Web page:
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Playboy to Publish Excerpts of Orthodox Rabbi’s Book on Sex

Rabbi Shmuley Boteach, who has deployed his considerable gifts for self-promotion in his adoptive British home, has sold an extended extract from his latest book — Kosher Sex — to Playboy magazine for a reported $200,000.

Boteach, whose fellow Chabadniks in Britain found his brash, hard-sell style too rich for their taste after publication of his first book, The Jewish Guide to Adultery, was asked to resign as rabbi of an Orthodox synagogue in London following publication of Kosher Sex earlier this year.

Boteach eschews pornography, masturbation and premarital sex, but he counsels a liberal approach to sex, including oral sex, between consenting married adults.

“Every modern form of lingerie, mirror on the ceiling or plastic object that helps to break a pattern of monotony is kosher,” he writes.

Boteach is now anticipating a fresh outcry from Orthodox Jews over his deal with Playboy, which will publish the excerpts in its December issue. While reiterating his opposition to pornographic magazines, he said he was delighted to use the pages of the magazine to communicate his “serious message” that married couples should strive to become more sexually intimate in order to stay together.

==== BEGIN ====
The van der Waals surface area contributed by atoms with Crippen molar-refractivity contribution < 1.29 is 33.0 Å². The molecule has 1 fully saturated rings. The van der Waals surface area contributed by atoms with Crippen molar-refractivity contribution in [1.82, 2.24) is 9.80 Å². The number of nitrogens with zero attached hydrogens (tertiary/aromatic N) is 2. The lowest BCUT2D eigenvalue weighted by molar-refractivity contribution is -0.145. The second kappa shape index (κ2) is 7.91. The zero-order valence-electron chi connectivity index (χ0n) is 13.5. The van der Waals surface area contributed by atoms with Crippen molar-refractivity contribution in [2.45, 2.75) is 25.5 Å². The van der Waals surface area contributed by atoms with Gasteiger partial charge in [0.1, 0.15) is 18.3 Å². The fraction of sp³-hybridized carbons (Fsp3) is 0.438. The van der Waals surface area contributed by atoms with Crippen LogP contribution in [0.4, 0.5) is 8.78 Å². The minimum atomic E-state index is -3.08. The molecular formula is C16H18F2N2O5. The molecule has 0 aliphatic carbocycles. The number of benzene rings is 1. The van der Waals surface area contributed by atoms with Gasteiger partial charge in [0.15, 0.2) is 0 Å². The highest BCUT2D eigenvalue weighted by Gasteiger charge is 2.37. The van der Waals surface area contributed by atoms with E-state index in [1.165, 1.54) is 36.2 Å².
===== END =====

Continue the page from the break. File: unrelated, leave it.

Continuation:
Boteach, 32, said his contract with Playboy ruled out the publication of pornographic photographs near the 5,000-word excerpt from Kosher Sex.

“My American publishers Doubleday struck the deal and then informed me,” he said. “It was a fait accompli.”

Boteach, who has six children, insists that his approach to sex is deeply traditional and that he is motivated solely by a desire to strengthen marriage.

“There is no way anyone can misconstrue my appearance in Playboy as an endorsement of the magazine,” he said. “My views are conservative and this extract in Playboy is significant because it represents the infiltration of religious ideas, which were once dismissed as antiquated, into the popular culture.”

Although Boteach has been criticized by other rabbis here, his work was praised by the British chief rabbi, Jonathan Sacks, after some members of the Orthodox community urged him to ban the book.

In May, Sacks described Boteach as “one of the more creative and imaginative talents in our community [who] has been prepared to take risks in order to communicate an authentic Jewish message to a new generation.”

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